Epistemology and nihilism

As an epistemological view, nihilism represents an extreme form of skepticism or relativism with regards to the knowability of truth and the legitimacy of claims to knowledge. In this respect it is identical with skepticism, though while skepticism does not necessarily make any specific moral claims or represent a single worldview, nihilism cannot be divorced from its moral conclusions and outlook.

Postmodernism and the breakdown of knowledge

Postmodern thought is colored by the perception of a degeneration of systems of epistemology and ethics into extreme relativism, especially evident in the writings of Jean-Francois Lyotard and Jacques Derrida. These philosophers tend to deny the very grounds on which we base our truths: absolute knowledge and meaning, the accumulation of positive knowledge, historical progress, and the ideals of humanism and the Enlightenment. As it is often described as a fundamentally nihilist philosophy, it may be important to briefly examine postmodernism here.

Lyotard and meta-narratives

Lyotard argues that, rather than relying on an objective truth or method to prove their claim (logic, empiricism, etc.), philosophies legitimize their truths by reference to a story about the world which is inseparable from the age and system the stories belong to. Lyotard calls them meta-narratives (similar to language games in Wittgenstein's philosophy). He then goes on to define the postmodern condition as one characterized by a rejection both of these meta-narratives and of the process of legitimization by meta-narratives.

In lieu of meta-narratives we have created new language-games in order to legitimize our claims which rely on changing relationships and mutable truths, none of which is privileged over the other to speak to ultimate truth. It is this unstable concept of truth and meaning that leads one close to nihilism, though in the same move that plunges toward meaninglessness, Lyotard suspends his philosophy just above its surface.

Derrida and deconstruction

  1. Rejects the idea that dualistic oppositions can be meaningfully valued
  2. Perfect communication is impossible – meaning is not absolute.
  3. non-self-identity: author’s intentions don’t match meaning in works

Nihilism and Nietzsche

Though often called a nihilist, Friedrich Nietzsche defined the term as any philosophy that, rejecting the real world around us and physical existence along with it, results in an apathy toward life and a poisoning of the human soul. He describes it as "the will to nothingness" - in this sense the philosophical equivalent to the Russian political nihilism mentioned above: the irrational leap beyond skepticism, the desire to destroy. He saw this philosophy as present in Christianity and Christian morality, which he describes as slave morality, and in asceticism and excessively skeptical philosophy.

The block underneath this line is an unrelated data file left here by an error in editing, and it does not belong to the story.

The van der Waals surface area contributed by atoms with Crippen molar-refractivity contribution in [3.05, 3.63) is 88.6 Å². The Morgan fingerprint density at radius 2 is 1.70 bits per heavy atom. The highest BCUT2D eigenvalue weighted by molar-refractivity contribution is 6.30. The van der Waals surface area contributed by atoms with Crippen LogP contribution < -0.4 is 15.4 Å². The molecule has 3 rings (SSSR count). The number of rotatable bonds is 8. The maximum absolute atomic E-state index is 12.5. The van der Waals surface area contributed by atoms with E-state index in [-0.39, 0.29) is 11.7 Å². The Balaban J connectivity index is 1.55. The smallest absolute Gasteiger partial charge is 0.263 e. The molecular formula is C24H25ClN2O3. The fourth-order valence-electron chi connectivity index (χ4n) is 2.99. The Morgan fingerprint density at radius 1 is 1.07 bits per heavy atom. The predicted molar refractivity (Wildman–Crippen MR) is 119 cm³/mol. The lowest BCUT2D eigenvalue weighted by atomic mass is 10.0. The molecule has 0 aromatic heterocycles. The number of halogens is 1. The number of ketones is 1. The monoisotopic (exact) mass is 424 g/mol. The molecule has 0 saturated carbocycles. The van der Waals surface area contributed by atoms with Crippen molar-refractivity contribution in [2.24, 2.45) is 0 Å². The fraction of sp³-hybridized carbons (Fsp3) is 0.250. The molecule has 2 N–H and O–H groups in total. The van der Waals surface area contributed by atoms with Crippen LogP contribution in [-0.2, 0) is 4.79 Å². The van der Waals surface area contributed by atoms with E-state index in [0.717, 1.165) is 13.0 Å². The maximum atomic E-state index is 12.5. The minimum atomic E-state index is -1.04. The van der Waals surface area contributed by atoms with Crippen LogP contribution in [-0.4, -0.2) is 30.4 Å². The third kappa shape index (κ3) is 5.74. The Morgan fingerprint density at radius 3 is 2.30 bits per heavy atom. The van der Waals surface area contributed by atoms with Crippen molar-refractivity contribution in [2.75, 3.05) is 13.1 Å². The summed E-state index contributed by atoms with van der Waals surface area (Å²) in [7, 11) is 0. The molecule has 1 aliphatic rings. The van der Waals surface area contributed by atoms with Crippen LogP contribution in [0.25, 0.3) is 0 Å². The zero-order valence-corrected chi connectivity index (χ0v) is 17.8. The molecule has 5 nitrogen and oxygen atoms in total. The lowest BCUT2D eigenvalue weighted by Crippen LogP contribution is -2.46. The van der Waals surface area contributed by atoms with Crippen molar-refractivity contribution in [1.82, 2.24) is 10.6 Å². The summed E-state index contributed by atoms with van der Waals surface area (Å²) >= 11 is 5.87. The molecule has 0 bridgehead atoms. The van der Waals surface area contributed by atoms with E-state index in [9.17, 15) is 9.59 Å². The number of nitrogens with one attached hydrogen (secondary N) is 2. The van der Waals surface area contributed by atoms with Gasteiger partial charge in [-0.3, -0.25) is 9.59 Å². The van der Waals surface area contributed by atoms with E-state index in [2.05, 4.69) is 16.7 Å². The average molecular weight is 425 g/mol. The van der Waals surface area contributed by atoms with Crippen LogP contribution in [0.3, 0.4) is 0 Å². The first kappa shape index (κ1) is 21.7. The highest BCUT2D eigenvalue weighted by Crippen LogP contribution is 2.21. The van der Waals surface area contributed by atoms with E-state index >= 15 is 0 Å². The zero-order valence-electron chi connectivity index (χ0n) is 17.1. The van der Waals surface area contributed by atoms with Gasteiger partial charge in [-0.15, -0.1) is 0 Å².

Nietzsche is referred to as a nihilist in part because he famously announced "God is dead!" What he meant by this oft-repeated announcement was not that God has passed away in a literal sense, but that we don't believe in God anymore, that even those of us who profess faith in God really don't believe. God is dead, then, in the sense that his existence is irrelevant to the bulk of humanity. "And we," he says in The Gay Science, "have killed him." Nietzsche also recognized that, even though he viewed Christian morality as nihilistic, without God humanity is left with no epistemological or moral base from which we can derive absolute beliefs. Thus, even though nihilism has been a threat in the past, through Christianity, Buddhism, Platonism and any other philosophy that devalues human life and the world around us, Nietzsche tells us it is also a threat for humanity's future.

Nietzsche strongly placed himself opposite nihilism, advocating a remedy for its destructive effects and a hope for humanity's future in the form of the Übermensch, a position especially apparent in his works Also Sprach Zarathustra and The Antichrist.

Part of Nietzsche’s remedy for nihilism is the revaluation of morals – he hopes that we are able to discard the old morality of equality and servitude and adopt a new human ideal and goal: the encouragement of individuals able to shape their and others’ lives through their will.

Nietzsche attempts to reintroduce what he calls a master morality, which values personal excellence over forced compassion and creative acts of will over the herd instinct, and attributes it to the ancient Greeks. The Christian moral ideals developed in opposition to this master morality, says Nietzsche, as the reversal of the value system of the elite social class due to the oppressed class' resentment of their masters.

The nihilist paradox

Nihilism is often described as a belief in the nonexistence of truth. In its most extreme form, such a belief is difficult to justify, because it contains a variation on the liar paradox: if it is true that truth does not exist, the statement "truth does not exist" is a truth, thereby proving itself incorrect. A more sophisticated interpretation of the claim might be that while truth may exist, it is inaccessible in practice. This avoids the immediate contradiction, but still does not avoid the problem of how to evaluate the claim.

Related articles

anarchism and violence, anti-realism, contextualism, cynicism, Paul Feyerabend, historical origins of anarchism, ontological distinction, paradox, post-structuralism, solipsism, Max Stirner